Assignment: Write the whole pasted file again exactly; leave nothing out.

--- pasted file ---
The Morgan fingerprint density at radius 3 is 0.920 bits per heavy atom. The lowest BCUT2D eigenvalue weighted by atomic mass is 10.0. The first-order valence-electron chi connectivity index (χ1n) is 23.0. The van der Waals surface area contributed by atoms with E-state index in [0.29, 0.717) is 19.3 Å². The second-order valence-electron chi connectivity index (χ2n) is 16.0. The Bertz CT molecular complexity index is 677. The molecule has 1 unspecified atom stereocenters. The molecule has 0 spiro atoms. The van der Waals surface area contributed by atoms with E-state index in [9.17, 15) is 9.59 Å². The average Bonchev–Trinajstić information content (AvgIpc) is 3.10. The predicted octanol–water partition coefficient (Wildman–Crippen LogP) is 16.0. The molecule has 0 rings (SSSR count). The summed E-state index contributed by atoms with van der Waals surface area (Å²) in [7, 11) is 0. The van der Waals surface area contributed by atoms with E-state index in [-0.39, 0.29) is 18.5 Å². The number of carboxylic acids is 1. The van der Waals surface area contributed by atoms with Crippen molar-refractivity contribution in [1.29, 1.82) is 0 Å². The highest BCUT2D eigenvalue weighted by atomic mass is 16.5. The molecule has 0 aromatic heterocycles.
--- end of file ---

The Morgan fingerprint density at radius 3 is 0.920 bits per heavy atom. The lowest BCUT2D eigenvalue weighted by atomic mass is 10.0. The first-order valence-electron chi connectivity index (χ1n) is 23.0. The van der Waals surface area contributed by atoms with E-state index in [0.29, 0.717) is 19.3 Å². The second-order valence-electron chi connectivity index (χ2n) is 16.0. The Bertz CT molecular complexity index is 677. The molecule has 1 unspecified atom stereocenters. The molecule has 0 spiro atoms. The van der Waals surface area contributed by atoms with E-state index in [9.17, 15) is 9.59 Å². The average Bonchev–Trinajstić information content (AvgIpc) is 3.10. The predicted octanol–water partition coefficient (Wildman–Crippen LogP) is 16.0. The molecule has 0 rings (SSSR count). The summed E-state index contributed by atoms with van der Waals surface area (Å²) in [7, 11) is 0. The van der Waals surface area contributed by atoms with E-state index in [-0.39, 0.29) is 18.5 Å². The number of carboxylic acids is 1. The van der Waals surface area contributed by atoms with Crippen molar-refractivity contribution in [1.29, 1.82) is 0 Å². The highest BCUT2D eigenvalue weighted by atomic mass is 16.5. The molecule has 0 aromatic heterocycles.